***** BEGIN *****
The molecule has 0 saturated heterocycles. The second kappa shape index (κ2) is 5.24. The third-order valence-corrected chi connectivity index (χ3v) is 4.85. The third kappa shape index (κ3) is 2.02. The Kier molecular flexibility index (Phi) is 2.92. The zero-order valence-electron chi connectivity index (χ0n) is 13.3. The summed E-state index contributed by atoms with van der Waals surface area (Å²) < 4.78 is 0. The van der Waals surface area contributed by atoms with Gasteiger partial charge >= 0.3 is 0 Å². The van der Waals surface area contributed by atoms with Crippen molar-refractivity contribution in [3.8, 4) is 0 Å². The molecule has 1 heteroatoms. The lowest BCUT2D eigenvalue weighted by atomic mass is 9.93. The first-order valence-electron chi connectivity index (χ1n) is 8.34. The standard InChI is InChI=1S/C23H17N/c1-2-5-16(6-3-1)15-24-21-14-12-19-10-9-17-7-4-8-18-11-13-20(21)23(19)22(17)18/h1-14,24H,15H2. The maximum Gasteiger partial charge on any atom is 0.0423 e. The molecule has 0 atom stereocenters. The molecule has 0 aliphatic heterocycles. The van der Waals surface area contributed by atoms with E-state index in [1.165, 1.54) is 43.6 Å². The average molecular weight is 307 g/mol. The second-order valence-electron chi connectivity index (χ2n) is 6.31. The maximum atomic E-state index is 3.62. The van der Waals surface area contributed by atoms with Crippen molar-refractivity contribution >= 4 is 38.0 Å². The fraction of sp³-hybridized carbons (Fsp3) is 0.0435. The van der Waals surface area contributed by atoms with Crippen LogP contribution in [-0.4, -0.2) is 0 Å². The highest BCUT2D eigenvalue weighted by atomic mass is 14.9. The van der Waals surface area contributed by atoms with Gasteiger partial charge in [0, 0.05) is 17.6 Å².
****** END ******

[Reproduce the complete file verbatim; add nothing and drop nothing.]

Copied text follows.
The molecule has 0 saturated heterocycles. The second kappa shape index (κ2) is 5.24. The third-order valence-corrected chi connectivity index (χ3v) is 4.85. The third kappa shape index (κ3) is 2.02. The Kier molecular flexibility index (Phi) is 2.92. The zero-order valence-electron chi connectivity index (χ0n) is 13.3. The summed E-state index contributed by atoms with van der Waals surface area (Å²) < 4.78 is 0. The van der Waals surface area contributed by atoms with Gasteiger partial charge >= 0.3 is 0 Å². The van der Waals surface area contributed by atoms with Crippen molar-refractivity contribution in [3.8, 4) is 0 Å². The molecule has 1 heteroatoms. The lowest BCUT2D eigenvalue weighted by atomic mass is 9.93. The first-order valence-electron chi connectivity index (χ1n) is 8.34. The standard InChI is InChI=1S/C23H17N/c1-2-5-16(6-3-1)15-24-21-14-12-19-10-9-17-7-4-8-18-11-13-20(21)23(19)22(17)18/h1-14,24H,15H2. The maximum Gasteiger partial charge on any atom is 0.0423 e. The molecule has 0 atom stereocenters. The molecule has 0 aliphatic heterocycles. The van der Waals surface area contributed by atoms with E-state index in [1.165, 1.54) is 43.6 Å². The average molecular weight is 307 g/mol. The second-order valence-electron chi connectivity index (χ2n) is 6.31. The maximum atomic E-state index is 3.62. The van der Waals surface area contributed by atoms with Crippen molar-refractivity contribution >= 4 is 38.0 Å². The fraction of sp³-hybridized carbons (Fsp3) is 0.0435. The van der Waals surface area contributed by atoms with Crippen LogP contribution in [-0.4, -0.2) is 0 Å². The highest BCUT2D eigenvalue weighted by atomic mass is 14.9. The van der Waals surface area contributed by atoms with Gasteiger partial charge in [0, 0.05) is 17.6 Å².